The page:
Some of these corporations are major EU lobbyists, spending millions of euros a year influencing EU policy-making. It is absolutely clear why these corporations would wish to ingratiate themselves with Council Presidencies, member state ministers and officials, even if the full details of the benefits they receive are kept hidden from the public.
Council Presidencies receive some EU funding to cover the costs of running Council meetings, providing interpretation, and other costs. But Presidencies tend to organise additional, informal meetings, in the home country, and the costs of these are generally not covered by the EU. As a result, some governments argue that they need sponsorship as the “expenses associated with holding the Presidency are significant” (Portugal, January-June 2021).
Other governments have argued that purchasing rules required them to accept offers of sponsorship (Estonia, July-December 2017).
Meanwhile some governments see sponsorship as a chance to promote national brands to a wider (and influential) audience.
But EU member states have failed to calculate the “reputational damage” and risk of conflicts of interest which can result from such murky deals.
Outraged by the sponsorship of the Romanian Presidency by Coca-Cola in 2019, foodwatch made a complaint to the European Ombudsman Emily O’Reilly who agreed that these deals provoked “reputational risks” to the EU and that guidelines should be put in place.
Meanwhile, Members of the European Parliament have also expressed strong concern about the “possible reputational damage and the risk of loss of trust” in the EU, prompted by such sponsorships.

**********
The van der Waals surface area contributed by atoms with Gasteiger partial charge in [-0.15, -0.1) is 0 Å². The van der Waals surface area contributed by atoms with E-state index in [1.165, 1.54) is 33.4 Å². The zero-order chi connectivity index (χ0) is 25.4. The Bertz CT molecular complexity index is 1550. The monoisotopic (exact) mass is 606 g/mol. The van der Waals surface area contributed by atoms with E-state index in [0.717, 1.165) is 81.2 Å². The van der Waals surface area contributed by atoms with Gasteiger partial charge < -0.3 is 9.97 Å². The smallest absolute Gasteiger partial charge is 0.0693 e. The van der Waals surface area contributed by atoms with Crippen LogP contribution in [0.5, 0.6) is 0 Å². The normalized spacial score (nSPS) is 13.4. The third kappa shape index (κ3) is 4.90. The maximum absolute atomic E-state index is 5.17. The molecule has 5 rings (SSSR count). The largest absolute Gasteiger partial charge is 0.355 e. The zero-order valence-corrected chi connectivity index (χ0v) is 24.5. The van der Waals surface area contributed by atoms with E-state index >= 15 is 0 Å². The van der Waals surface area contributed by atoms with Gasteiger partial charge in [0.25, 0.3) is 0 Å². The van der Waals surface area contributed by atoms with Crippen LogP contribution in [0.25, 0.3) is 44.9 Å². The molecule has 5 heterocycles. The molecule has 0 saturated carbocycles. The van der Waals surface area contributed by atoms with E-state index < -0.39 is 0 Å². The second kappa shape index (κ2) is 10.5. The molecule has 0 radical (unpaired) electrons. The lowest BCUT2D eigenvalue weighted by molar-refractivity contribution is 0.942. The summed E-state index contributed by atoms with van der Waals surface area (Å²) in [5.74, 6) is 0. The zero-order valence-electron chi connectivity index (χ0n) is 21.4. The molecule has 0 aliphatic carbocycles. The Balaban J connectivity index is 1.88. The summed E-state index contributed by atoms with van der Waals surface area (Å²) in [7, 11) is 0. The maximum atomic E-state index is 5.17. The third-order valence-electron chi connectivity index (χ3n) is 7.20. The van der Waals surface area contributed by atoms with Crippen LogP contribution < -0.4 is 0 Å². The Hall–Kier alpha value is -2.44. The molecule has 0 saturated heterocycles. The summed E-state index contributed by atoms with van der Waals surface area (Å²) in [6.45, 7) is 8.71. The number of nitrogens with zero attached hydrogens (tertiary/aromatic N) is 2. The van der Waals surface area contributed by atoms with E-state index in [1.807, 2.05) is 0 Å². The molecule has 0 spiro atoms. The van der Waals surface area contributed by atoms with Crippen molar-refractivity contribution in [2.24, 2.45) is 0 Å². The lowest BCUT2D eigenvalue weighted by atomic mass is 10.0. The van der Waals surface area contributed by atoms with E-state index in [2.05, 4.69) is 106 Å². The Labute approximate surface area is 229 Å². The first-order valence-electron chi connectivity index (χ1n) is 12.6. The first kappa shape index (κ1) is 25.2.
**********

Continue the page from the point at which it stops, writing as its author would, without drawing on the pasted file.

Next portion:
In response to the European Ombudsman’s ruling, the EU member states in the Council have been discussing a set of guidelines to regulate corporate sponsorship.
NGOs are worried that these guidelines will not do much to change the situation. The current Slovenian presidency (July-December 2021) has signed deals with minimum transparency about the benefits received by the sponsors. Sponsors continue to be promoted on the presidency website.
There have been mixed messages coming from the French government on this topic. Minister for Europe Clément Beaune has told Mediapart that:
“There will be no private financing of the Presidency, no sponsorship. The only debate that we are opening, and which will be conducted in a transparent manner, is whether there can be material support for specific issues. Let me give you a very concrete example: a French car manufacturer may lend electric cars for an event, because this is also one of our priorities for the climate. This is the maximum we would allow ourselves, in terms of involvement of the business world.”
This might be an attempt to confuse; afterall, goods in kind from corporations are still sponsorship!
Meanwhile Politico has reported that the so-called Renaissance delegation in the European Parliament, a group of primarily French MEPs within the Renew Europe bloc which includes members from Macron’s own En Marche party, is opposed to sponsorship deals during the presidency. The MEPs have argued that the 2022 French presidency should be “attentive to the public’s perception” and that they“should not resort” to such deals.
foodwatch France has already written a letter in February 2021 to President Macron, asking him to commit to a sponsorship-free French Presidency, by neither accepting donations in money nor in kind. We are still waiting for an official response but we will be keeping up the pressure via our new petition.
This is the easy bit!
President Macron and Minister Beaune should not accept any corporate / private sponsorship deals for the EU presidency. The Council should make sure that all essential costs of Presidencies are funded by the EU budget, and the French government should commit to paying a fair price for any services or products that they choose to purchase to supplement its presidency, in order to avoid any sense of sponsorship, favour, or conflict of interest.
The German presidency (July-December 2020) opted against signing such dodgy deals. The French government should do the same and this approach must now become the norm.
Such a policy would end, for once and for all, a long-term practice that has favoured corporate interests - and long been derided by the public and the media.
A joint action of:
foodwatch started the petition on 23.09.2021.